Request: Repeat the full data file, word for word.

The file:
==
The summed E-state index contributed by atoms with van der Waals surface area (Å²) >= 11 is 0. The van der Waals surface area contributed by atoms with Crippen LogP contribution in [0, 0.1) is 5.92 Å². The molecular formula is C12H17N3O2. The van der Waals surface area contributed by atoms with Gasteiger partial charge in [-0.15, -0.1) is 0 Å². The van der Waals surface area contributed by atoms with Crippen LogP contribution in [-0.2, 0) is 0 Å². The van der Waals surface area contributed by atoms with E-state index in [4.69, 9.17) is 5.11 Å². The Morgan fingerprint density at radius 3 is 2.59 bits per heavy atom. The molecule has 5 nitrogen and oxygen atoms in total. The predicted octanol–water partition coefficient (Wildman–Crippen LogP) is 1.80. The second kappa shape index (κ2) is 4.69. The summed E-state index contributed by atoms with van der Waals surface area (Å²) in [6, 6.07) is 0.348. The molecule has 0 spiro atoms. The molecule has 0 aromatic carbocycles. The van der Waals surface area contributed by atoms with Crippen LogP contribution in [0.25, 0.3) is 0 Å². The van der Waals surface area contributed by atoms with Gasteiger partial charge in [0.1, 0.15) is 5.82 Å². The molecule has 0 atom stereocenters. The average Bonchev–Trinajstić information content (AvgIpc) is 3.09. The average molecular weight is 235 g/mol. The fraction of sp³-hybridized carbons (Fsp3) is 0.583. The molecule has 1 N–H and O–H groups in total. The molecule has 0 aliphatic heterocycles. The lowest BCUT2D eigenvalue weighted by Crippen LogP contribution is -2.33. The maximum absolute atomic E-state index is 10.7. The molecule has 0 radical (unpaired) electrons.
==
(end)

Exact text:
The summed E-state index contributed by atoms with van der Waals surface area (Å²) >= 11 is 0. The van der Waals surface area contributed by atoms with Crippen LogP contribution in [0, 0.1) is 5.92 Å². The molecular formula is C12H17N3O2. The van der Waals surface area contributed by atoms with Gasteiger partial charge in [-0.15, -0.1) is 0 Å². The van der Waals surface area contributed by atoms with Crippen LogP contribution in [-0.2, 0) is 0 Å². The van der Waals surface area contributed by atoms with E-state index in [4.69, 9.17) is 5.11 Å². The Morgan fingerprint density at radius 3 is 2.59 bits per heavy atom. The molecule has 5 nitrogen and oxygen atoms in total. The predicted octanol–water partition coefficient (Wildman–Crippen LogP) is 1.80. The second kappa shape index (κ2) is 4.69. The summed E-state index contributed by atoms with van der Waals surface area (Å²) in [6, 6.07) is 0.348. The molecule has 0 spiro atoms. The molecule has 0 aromatic carbocycles. The van der Waals surface area contributed by atoms with Crippen LogP contribution in [0.25, 0.3) is 0 Å². The van der Waals surface area contributed by atoms with Gasteiger partial charge in [0.1, 0.15) is 5.82 Å². The molecule has 0 atom stereocenters. The average Bonchev–Trinajstić information content (AvgIpc) is 3.09. The average molecular weight is 235 g/mol. The fraction of sp³-hybridized carbons (Fsp3) is 0.583. The molecule has 1 N–H and O–H groups in total. The molecule has 0 aliphatic heterocycles. The lowest BCUT2D eigenvalue weighted by Crippen LogP contribution is -2.33. The maximum absolute atomic E-state index is 10.7. The molecule has 0 radical (unpaired) electrons.